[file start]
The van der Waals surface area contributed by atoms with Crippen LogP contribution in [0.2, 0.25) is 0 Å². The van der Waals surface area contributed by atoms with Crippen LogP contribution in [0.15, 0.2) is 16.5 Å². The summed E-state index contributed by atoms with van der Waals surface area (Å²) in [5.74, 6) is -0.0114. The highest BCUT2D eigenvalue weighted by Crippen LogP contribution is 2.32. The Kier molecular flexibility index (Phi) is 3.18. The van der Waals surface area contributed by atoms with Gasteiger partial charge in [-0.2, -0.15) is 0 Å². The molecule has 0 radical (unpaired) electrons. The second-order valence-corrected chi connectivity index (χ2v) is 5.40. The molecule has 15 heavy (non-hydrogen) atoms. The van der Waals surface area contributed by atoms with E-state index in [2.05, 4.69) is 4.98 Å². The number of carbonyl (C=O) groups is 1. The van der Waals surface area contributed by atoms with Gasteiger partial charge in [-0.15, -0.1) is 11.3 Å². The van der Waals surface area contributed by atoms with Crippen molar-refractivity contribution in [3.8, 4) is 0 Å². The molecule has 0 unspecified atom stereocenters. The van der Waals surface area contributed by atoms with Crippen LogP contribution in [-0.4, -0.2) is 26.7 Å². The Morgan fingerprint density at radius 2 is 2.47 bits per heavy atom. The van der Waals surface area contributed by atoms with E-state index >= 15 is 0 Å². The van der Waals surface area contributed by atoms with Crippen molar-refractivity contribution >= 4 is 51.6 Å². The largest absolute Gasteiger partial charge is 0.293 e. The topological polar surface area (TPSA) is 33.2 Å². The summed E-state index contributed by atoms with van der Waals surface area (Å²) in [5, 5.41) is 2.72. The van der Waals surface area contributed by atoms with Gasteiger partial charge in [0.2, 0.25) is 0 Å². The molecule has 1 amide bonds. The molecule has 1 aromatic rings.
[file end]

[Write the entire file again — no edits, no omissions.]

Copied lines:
The van der Waals surface area contributed by atoms with Crippen LogP contribution in [0.2, 0.25) is 0 Å². The van der Waals surface area contributed by atoms with Crippen LogP contribution in [0.15, 0.2) is 16.5 Å². The summed E-state index contributed by atoms with van der Waals surface area (Å²) in [5.74, 6) is -0.0114. The highest BCUT2D eigenvalue weighted by Crippen LogP contribution is 2.32. The Kier molecular flexibility index (Phi) is 3.18. The van der Waals surface area contributed by atoms with Gasteiger partial charge in [-0.2, -0.15) is 0 Å². The molecule has 0 radical (unpaired) electrons. The second-order valence-corrected chi connectivity index (χ2v) is 5.40. The molecule has 15 heavy (non-hydrogen) atoms. The van der Waals surface area contributed by atoms with E-state index in [2.05, 4.69) is 4.98 Å². The number of carbonyl (C=O) groups is 1. The van der Waals surface area contributed by atoms with Gasteiger partial charge in [-0.15, -0.1) is 11.3 Å². The van der Waals surface area contributed by atoms with Crippen molar-refractivity contribution in [3.8, 4) is 0 Å². The molecule has 0 unspecified atom stereocenters. The van der Waals surface area contributed by atoms with Crippen LogP contribution in [-0.4, -0.2) is 26.7 Å². The Morgan fingerprint density at radius 2 is 2.47 bits per heavy atom. The van der Waals surface area contributed by atoms with E-state index >= 15 is 0 Å². The van der Waals surface area contributed by atoms with Crippen molar-refractivity contribution >= 4 is 51.6 Å². The largest absolute Gasteiger partial charge is 0.293 e. The topological polar surface area (TPSA) is 33.2 Å². The summed E-state index contributed by atoms with van der Waals surface area (Å²) in [5, 5.41) is 2.72. The van der Waals surface area contributed by atoms with Gasteiger partial charge in [0.2, 0.25) is 0 Å². The molecule has 1 amide bonds. The molecule has 1 aromatic rings.